December 24, 2012
The nation's retailers, manufacturers and farmers are bracing for a possible strike that could idle U.S. ports all along the Eastern Seaboard and Gulf Coast. That walkout could begin as early as Sunday after the expiration of a 90-day extension of a contract between the International Longshoremen's Assn. and several shipping lines, terminal operators and port associations. It would be the first strike by the ILA in 35 years. Until negotiations broke down last week, the union and the U.S. Maritime Alliance Ltd. - a group of ocean cargo shipping lines, cargo terminal operators and port associations at 14 U.S. harbors - had been trying to iron out terms of a new six-year contract.
December 12, 2012
Re "New UC logo a no-go for many," Dec. 11 I don't understand the kerfuffle over the new University of California logo. In my view, the insignia is a forthright representation of the true state of the system. For years the UC system has been sliding into mediocrity. The Board of Regents and administrators long ago lost sight of the values and principles on which the university was founded and have turned the system into a poorly managed business rather than preserving it as a highly acclaimed academic resource dedicated to the public good.
December 3, 2012 |
The strike at the ports of Los Angeles and Long Beach entered its second week Monday. The strike has pitted the 800-member International Longshore and Warehouse Union Local 63 Office Clerical Unit against some of the world's biggest shipping lines and terminal operators. It has shut down 10 of the 14 cargo container terminals at the nation's busiest seaport complex. Join us for a live video chat at 3 p.m. on the economic impact of the strike and prospects for resolution. Assistant business editor Nancy Rivera Brooks will be talking with Art Wong, a spokesman for the Port of Long Beach.
June 9, 2012 |
Every commercial harbor in the nation has its own pilots, and at the Port of Long Beach one family has been running the pilot operation for 90 years. It's the Jacobsen clan, whose roots stretch back to a Norwegian fishing village. Today they are responsible for shepherding ships as long as skyscrapers are tall. "My grandfather Jacob started doing this in 1922, when this port was pretty much just a mud flat," said Tom Jacobsen, the third-generation president of Jacobsen Pilot Service.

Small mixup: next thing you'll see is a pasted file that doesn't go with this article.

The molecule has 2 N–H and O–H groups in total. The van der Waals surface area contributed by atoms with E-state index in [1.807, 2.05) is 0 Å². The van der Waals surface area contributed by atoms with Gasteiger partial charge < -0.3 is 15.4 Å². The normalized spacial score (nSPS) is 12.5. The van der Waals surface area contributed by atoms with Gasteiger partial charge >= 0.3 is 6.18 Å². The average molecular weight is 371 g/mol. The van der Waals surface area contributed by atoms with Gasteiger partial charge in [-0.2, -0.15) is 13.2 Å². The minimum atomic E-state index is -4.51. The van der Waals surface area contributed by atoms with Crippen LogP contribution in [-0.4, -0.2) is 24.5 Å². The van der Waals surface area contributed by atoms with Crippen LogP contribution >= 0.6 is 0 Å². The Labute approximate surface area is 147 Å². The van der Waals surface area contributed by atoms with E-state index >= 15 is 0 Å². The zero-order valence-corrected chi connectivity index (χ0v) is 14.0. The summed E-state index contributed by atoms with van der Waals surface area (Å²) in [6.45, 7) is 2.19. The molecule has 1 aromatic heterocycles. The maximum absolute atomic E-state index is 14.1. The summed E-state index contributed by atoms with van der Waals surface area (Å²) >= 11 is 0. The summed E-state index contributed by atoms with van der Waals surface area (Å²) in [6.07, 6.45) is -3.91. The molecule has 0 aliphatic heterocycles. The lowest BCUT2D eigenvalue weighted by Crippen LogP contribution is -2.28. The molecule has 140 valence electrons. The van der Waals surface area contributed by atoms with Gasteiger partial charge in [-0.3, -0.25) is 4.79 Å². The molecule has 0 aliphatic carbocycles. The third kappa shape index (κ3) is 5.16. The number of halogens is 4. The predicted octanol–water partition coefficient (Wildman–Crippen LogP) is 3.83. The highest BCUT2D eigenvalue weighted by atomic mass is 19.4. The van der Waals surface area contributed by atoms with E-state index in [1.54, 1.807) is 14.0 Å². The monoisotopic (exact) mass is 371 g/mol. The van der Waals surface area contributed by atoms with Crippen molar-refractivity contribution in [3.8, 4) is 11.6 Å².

January 19, 2012 |
The Port of Long Beach has reached a tentative agreement with one of the world's biggest cargo shipping companies on a 40-year, $4.6-billion lease. The deal involves the port's largest-ever terminal upgrade and expansion, known as the Middle Harbor project. Port officials are finalizing the deal with Hong Kong-based Orient Overseas Container Line, more commonly known in industry circles as OOCL. With a fleet of 84 owned and chartered ships, OOCL ranks as the world's 12th largest ocean shipping line.
January 13, 2012 |
Long Beach, the nation's second-busiest cargo container seaport, saw a small decline in business of 3.2% in 2011 compared with the previous year, port officials said today. The Port of Long Beach handled 6.1 million cargo containers in 2011. Imports through the port of Long Beach were down 3.3% compared with 2010. Exports were down 3.6%. The number of empty containers handled by the port fell 2.7% compared with a year earlier. Long Beach port officials attributed the decline to a weak economic recovery in the U.S. The port was also operating just six cargo terminals in 2011, down from its usual seven terminals.